There is so much to savour and adore within the baroque involutions of Bitte Orca. There’s the fact of Longstreth’s continued synthetic ingenuity in incorporating African guitar stylings into a primarily Western folk-pop-classical-grounded music (surely the only way for the electric guitar to proceed as a viable, non-nostalgic instrument in popular music). Then there’s the fact of those sublime backing vocals, unearthly textures that will bore holes deep, deep into the epicentre of your consciousness (check them in ‘Useful Chamber’ about 3½ mins in, possibly the album’s greatest What the fuck? Oh I see moment, or check them in the chorus to ‘No Intention’, another of Bitte’s formal-melodic highlights). There are moments of quite ridiculous instrumental virtuosity, and there are moments that seem to encapsulate the rush of instantaneous, ephemeral childish wonder that you get with a bona fide great pop hook. People will be poring over the minutiae of this record for years, feeding off its entrails, making use of its singular instructional template for how it is still possible to create organically futuristic, experimentalist alt-rock, even after 20-odd years of corporatism, identity-loss and artistic atrophy in Anglo-American music.

I still haven’t got a clue what ‘bitte orca’ means. Even the supposedly omniscient internet couldn’t help; the best it could throw up was ‘bitte’ as German for ‘please’, and ‘orca’ as Latin for ‘whale’. But maybe this stands as a good title for the record after all. This is an album that is defined by its ability to crank a world of mystique and sophistication out of the most rudimentary of monosyllables, a rallying cry for the continuation of pop music as the highest of high art forms. ‘Bitte orca’ is a title that encapsulates all the mystery and precious beauty of a life-affirming record that ultimately defies analysis. That we need many more like it, especially right here in the UK, should go without saying. Kasabian, Little Boots, and their ilk have taken our national obsession with mediocrity and pastiche way, way beyond a joke. Why isn’t anyone laughing?

Thursday, 28 May 2009

IN WHICH A TOON SUPPORTER SPEAKS FROM THE HEART ('In the gloom, the gold gathers the light against it')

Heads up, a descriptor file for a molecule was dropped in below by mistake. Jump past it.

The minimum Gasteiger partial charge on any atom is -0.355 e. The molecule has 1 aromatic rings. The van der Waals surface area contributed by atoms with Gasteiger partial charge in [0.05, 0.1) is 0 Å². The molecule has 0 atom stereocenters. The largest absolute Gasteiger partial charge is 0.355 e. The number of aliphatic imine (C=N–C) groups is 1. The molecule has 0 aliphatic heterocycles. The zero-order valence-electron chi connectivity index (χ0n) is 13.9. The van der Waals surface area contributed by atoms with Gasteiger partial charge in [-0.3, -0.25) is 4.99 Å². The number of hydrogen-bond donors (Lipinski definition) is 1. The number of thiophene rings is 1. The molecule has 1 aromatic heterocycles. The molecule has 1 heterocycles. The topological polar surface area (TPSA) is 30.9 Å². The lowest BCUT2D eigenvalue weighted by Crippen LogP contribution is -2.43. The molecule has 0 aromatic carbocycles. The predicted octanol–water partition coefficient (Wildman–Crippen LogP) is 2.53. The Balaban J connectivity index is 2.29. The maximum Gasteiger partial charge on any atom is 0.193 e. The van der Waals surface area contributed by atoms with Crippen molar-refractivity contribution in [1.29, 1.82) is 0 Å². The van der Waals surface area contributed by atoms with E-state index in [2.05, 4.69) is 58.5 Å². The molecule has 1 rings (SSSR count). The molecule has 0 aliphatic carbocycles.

I don’t know for sure, and I can never ask them now, but I think I’ve got a fairly good idea as to why my parents chose to settle in the north east of England. They had both spent a fair bit of their formative years in London and the south, but their own parents were originally from Scotland, Ireland, Lancashire, and I think they felt a congenital pull away from the powerful centre of things, felt the need to raise a family somewhere with warmth, with a sense of marginality and distinctiveness, somewhere where community, identity and bloody-minded, out-on-a-limb adventurousness counted for far more than money, superficiality, careerist ambition and a life of comfort.

A hell of a lot of bollocks is talked about class and regionalism in this country, but as far as I’m concerned this is what it comes down to; this sense of feeling like you belong either to the middle or to the fringes, to the inside or to the outside, and one thing that growing up in the north east made sure of was that I had wired into my marrow a proud sense of being on the outside looking in. Even if my particular corner of Northumberland was relatively affluent (though in a complicated, variegated, very un-Archers, peculiarly bleak northern way that I don’t really have the space to go into here) the important thing was that it wasn’t London, wasn’t the Home Counties, wasn’t close to the heart of the establishment, the epicentre of taste and influence, the focal point for the bullshit-ephemeral exigencies of fashion and celebrity and self-interest and everything else that puts formidable obstacles in the way of worthwhile existence and worthwhile art.

Growing up in a marginal place (and this could be Newcastle, Manchester, Glasgow, North Wales, Wyoming, Warsaw, or wherever) gives you time and space to develop independently of metropolitan trends and hype and soulless session-musician-style shallowness, to be original and to dream of producing works of permanence and profundity during long hours of exclusion and silence. It means that music is likely to amount to something like an ineffable, quasi-religious means of salvation and escape, emphatically not just another expression of the sort of egotism and luvvie-dom of the entertainment industry and the London media that says that music is only really differentiated from journalism or acting, modelling or TV presenting in the slightest, most arbitrary way.